24th February, 2015. 3:00pm
As the pulse beating in your hands slowly fades, I look around for possible aids. “Do something,” my head persuades, but in my heart, I know I’m just playing charades, pretending I could turn the lemons handed to me into lemonades.
When I look into your fingers that are turning cold and yellow, tears in my eyes, like a river, they suddenly flow. I put them in my warm hands like a breaking glass mistletoe, hoping I could stop the deathblow. “But this is no accident, no, for your info,” I told myself, “you gotta deal with the sorrow.” Because sooner rather than later, you’ll surely be in limbo. And as the maestro plays the final act with the piano and the cello, your ten cold fingers wave their final hello like a crescendo.
So even when the lemons are rotten, and your body soon may be ashen, I promise you will never be forgotten. Feelings, especially our hearts, for a while may be frozen, but I believe you will always watch us from the heaven.
Writing today’s assignment—fingers, prose poetry, assonance—is easy. Really, the only thing I had to think about was achieving today’s suggested form, prose poetry. It was also a bit ominous that today’s prompt is about fingers, because right now, our family is going through a rough road.
About the concept:
Speaking about rough road, I dedicate today’s assignment to my grandma, who is growing weaker by the day. About a few days ago, I posted an entry called “Cutting the Cord” about how she simply wants to die but at the same time, hoping to still live. She stayed in the hospital for a week (*the doctor’s diagnosis was Cancer, but we didn’t bother knowing which and what stage anymore, because she may still not survive Radiation and Chemo, anyways), but with the doctor’s blessing, my aunts and uncles decided to just take her home and make her feel comfortable instead.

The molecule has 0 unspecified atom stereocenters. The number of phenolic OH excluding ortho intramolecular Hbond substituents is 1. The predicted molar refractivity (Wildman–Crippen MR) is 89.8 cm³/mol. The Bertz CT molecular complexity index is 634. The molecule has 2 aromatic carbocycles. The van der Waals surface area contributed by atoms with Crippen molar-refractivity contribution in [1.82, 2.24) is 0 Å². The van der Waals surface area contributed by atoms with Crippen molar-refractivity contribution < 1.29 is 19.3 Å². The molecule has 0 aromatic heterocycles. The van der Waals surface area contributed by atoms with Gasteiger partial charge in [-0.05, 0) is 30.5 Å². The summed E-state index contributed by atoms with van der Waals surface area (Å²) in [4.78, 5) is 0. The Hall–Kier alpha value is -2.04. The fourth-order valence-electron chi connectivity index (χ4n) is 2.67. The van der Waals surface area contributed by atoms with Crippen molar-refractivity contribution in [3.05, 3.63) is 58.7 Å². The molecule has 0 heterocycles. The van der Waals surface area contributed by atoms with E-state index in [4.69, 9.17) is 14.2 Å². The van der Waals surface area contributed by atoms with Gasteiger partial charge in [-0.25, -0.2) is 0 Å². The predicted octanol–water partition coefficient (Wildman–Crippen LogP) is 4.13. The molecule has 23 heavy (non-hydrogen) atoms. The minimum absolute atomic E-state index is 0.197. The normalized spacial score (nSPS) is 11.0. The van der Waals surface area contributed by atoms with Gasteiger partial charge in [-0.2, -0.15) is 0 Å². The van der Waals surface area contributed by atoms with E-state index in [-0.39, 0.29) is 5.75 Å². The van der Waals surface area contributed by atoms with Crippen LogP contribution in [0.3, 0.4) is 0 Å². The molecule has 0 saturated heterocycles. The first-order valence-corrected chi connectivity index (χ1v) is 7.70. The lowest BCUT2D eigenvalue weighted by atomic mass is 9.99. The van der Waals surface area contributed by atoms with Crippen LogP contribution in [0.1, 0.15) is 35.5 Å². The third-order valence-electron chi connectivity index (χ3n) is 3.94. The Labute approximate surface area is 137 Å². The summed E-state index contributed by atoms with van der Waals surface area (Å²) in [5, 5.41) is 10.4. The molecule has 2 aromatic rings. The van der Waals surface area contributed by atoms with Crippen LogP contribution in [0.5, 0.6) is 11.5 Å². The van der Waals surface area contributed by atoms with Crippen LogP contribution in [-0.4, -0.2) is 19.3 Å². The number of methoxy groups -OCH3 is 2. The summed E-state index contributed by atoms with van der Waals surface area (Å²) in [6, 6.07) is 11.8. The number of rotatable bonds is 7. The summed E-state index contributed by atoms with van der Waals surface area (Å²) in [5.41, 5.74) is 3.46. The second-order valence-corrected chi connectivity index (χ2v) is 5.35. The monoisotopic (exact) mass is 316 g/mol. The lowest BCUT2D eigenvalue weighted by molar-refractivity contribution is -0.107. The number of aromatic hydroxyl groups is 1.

This morning, as I was preparing to start working, my sister updated me about her situation. She told me that she’s now using oxygen because she’s already having a hard time breathing. She also told me her fingers are starting to get cold and yellow now. That’s where I drew my inspiration from. The final moment I had when I held my own mother before she slipped away.
I’m not sure if I nailed the prose poetry form, but I think I got the assonance part right. As you can see, I used different vowels with each line—A, O, and E. I also kept the rhyming thing, because after seven days of doing this short course, I realized how in love I am with making things rhyme. Is that a crime? (**Sorry, I just can’t help it)
These days, it was like going through that road again. It was hard, but it was something we need to go through. And though losing someone we love may be the hardest thing anyone can go through, the sun will always come out tomorrow, and new lemons will be handed for us to make new lemonades with.